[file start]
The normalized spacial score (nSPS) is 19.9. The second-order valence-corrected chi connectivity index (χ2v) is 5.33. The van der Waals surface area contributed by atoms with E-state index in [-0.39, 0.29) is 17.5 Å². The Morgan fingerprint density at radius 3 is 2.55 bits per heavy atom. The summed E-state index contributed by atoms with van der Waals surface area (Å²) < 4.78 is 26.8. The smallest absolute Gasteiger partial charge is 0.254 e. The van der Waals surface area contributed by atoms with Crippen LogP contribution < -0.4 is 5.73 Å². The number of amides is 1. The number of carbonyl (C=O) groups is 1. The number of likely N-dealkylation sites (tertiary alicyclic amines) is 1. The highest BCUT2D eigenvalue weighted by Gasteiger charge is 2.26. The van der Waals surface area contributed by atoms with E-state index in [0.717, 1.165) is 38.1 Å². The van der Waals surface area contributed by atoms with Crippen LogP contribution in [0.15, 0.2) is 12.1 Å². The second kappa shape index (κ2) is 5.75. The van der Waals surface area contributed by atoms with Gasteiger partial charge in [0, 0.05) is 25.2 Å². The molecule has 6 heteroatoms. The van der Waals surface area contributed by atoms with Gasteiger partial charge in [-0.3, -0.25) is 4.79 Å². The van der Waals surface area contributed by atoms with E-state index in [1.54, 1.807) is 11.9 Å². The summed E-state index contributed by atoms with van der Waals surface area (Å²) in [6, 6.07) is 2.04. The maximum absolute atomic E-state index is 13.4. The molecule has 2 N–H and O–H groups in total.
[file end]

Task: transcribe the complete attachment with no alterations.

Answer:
The normalized spacial score (nSPS) is 19.9. The second-order valence-corrected chi connectivity index (χ2v) is 5.33. The van der Waals surface area contributed by atoms with E-state index in [-0.39, 0.29) is 17.5 Å². The Morgan fingerprint density at radius 3 is 2.55 bits per heavy atom. The summed E-state index contributed by atoms with van der Waals surface area (Å²) < 4.78 is 26.8. The smallest absolute Gasteiger partial charge is 0.254 e. The van der Waals surface area contributed by atoms with Crippen LogP contribution < -0.4 is 5.73 Å². The number of amides is 1. The number of carbonyl (C=O) groups is 1. The number of likely N-dealkylation sites (tertiary alicyclic amines) is 1. The highest BCUT2D eigenvalue weighted by Gasteiger charge is 2.26. The van der Waals surface area contributed by atoms with E-state index in [0.717, 1.165) is 38.1 Å². The van der Waals surface area contributed by atoms with Crippen LogP contribution in [0.15, 0.2) is 12.1 Å². The second kappa shape index (κ2) is 5.75. The van der Waals surface area contributed by atoms with Gasteiger partial charge in [0, 0.05) is 25.2 Å². The molecule has 6 heteroatoms. The van der Waals surface area contributed by atoms with Gasteiger partial charge in [-0.3, -0.25) is 4.79 Å². The van der Waals surface area contributed by atoms with E-state index in [1.54, 1.807) is 11.9 Å². The summed E-state index contributed by atoms with van der Waals surface area (Å²) in [6, 6.07) is 2.04. The maximum absolute atomic E-state index is 13.4. The molecule has 2 N–H and O–H groups in total.